I think it is important to place today’s extract from St Luke’s Gospel in context. Jesus has by this point arrived in Jerusalem. He entered the Holy City on a donkey and was acclaimed by his followers as the Messiah. He then spends the next few days teaching in the Temple and we are told that he spent his nights on the Mount of Olives. His teaching has become more apocalyptic and he predicts the destruction of the Temple and weeps over Jerusalem. It is in this context that he gives this warning to his disciples to be on their guard and prepare themselves for persecution.
Immediately after spending these few days in the Temple he tells his disciples to prepare the Upper Room and then he goes there to celebrate the Last Supper with them and then the events of his arrest, trial and death on the Cross take place. These last days that Jesus spends in Jerusalem were filled with significance for Jesus. He knows that this is the last opportunity he is going to get to prepare his disciples to face what is to come. He wants to prepare them for the experiences that await them and he wants to warn them what to expect as they undertake the task of building up the Church.
Jesus knows that the disciples will meet with severe persecutions and that many of his followers will face martyrdom. He wants to strengthen them to face these attacks from their enemies and from the civil authorities and he assures them that despite these attacks they will be vindicated and will ultimately receive the crown of glory.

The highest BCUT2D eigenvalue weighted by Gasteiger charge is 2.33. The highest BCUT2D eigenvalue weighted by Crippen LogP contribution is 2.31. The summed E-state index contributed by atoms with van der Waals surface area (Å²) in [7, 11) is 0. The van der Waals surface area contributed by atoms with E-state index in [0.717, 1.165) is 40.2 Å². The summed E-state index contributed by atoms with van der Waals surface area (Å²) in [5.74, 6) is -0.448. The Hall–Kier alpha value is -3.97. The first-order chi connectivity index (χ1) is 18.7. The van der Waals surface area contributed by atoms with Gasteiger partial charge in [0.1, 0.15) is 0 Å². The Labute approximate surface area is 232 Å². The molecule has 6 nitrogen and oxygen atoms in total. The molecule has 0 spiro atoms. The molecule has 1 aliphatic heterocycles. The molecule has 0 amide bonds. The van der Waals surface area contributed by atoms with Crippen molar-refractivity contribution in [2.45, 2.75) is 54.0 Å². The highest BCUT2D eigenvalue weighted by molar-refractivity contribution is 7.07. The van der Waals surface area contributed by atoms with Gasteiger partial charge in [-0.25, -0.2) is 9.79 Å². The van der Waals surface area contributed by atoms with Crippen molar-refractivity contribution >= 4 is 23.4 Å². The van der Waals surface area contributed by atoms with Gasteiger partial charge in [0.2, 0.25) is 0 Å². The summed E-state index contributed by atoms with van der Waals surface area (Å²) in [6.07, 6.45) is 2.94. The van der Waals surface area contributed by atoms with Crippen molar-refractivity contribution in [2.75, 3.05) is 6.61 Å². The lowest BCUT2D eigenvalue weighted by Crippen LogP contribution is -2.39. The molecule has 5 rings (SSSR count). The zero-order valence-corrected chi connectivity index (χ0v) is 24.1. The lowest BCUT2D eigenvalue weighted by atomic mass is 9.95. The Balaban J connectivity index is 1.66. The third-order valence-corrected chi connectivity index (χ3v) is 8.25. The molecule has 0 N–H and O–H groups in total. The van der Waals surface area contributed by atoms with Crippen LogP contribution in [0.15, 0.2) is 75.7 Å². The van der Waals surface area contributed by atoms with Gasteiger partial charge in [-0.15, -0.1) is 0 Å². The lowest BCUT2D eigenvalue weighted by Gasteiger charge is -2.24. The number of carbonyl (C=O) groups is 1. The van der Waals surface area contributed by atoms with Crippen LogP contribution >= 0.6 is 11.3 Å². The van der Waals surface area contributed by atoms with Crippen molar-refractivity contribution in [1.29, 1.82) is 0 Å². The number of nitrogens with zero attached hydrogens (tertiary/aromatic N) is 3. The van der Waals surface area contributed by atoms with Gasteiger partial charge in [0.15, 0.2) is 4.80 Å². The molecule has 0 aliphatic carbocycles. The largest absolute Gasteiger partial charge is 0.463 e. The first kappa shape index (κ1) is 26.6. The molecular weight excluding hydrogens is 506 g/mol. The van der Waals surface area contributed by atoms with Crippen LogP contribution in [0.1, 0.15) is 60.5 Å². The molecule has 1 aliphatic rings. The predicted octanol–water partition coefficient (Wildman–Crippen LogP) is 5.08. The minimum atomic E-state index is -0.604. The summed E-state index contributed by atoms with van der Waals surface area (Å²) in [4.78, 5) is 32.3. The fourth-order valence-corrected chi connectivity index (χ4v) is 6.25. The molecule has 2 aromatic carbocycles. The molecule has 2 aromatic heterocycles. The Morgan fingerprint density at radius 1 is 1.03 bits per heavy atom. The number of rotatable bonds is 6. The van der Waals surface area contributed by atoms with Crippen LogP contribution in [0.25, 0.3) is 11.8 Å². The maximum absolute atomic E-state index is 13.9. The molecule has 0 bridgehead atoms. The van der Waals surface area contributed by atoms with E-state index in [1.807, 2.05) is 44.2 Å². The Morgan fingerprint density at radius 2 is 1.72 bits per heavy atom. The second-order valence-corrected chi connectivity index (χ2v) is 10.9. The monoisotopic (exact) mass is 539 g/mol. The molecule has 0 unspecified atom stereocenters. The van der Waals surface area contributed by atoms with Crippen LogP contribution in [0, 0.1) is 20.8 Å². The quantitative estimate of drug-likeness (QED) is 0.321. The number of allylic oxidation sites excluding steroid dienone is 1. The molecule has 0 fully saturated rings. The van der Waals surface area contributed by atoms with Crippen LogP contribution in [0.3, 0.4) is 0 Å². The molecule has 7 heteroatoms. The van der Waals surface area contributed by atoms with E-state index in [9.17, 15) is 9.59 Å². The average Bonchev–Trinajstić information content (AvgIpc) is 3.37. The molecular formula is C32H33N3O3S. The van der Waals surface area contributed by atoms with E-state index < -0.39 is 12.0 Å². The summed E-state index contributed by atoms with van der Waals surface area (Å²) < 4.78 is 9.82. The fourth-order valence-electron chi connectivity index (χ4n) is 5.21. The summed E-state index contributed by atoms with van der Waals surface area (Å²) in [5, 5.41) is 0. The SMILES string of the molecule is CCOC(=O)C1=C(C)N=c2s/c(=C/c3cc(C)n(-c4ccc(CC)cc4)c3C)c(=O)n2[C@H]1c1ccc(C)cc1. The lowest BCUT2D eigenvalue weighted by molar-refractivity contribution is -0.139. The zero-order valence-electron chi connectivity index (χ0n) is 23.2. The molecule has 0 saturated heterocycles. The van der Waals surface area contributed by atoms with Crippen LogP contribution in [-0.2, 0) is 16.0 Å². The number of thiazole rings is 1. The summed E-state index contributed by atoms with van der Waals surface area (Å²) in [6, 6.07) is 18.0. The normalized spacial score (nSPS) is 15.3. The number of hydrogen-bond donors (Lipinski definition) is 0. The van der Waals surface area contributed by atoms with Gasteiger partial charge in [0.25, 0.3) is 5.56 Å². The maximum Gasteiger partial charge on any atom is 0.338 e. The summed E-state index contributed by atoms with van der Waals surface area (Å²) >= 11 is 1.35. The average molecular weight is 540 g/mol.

In the text Jesus first of all predicts the destruction of the Temple and we know from our history books that this took place in the year 70 AD. There had been a series of riots by the Judeans because of excessive taxation and increased religious tensions as a result of the looting of the Temple by the Roman Governor. In 66 AD, however, the rebels finally took control of Jerusalem. The Romans and their sympathisers fled and regrouped outside the territory occupied by the Judeans. A Roman Legion was dispatched from Syria but they then lost an important battle against the rebels and 6,000 Roman soldiers were massacred. The Emperor Nero then sent Vespasian and his son Titus to sort things out and to re-conquer the territory. Incidentally, both Vespasian and his son would become Emperors in their turn.
After some time, the Romans reached Jerusalem and besieged it for over four months. Inevitably, of course, as a result of overwhelming force they managed to conquer the city. Although it was not actually the intention of Titus to destroy the Temple it caught fire and nothing could be done to save it. The Jewish resistance was crushed and much of the city was destroyed in the process. An enormous number of people were killed and it is claimed that 97,000 Jews were sold into slavery and a significant number of fit men were forced to become gladiators and ended their life in the arena.
So, you can see that this war with the Romans was a complete and total disaster for the Jews and it was what ultimately led to their exile from Palestine; many of them ending up in Eastern Europe or Russia and another significant group spreading to the countries of North Africa.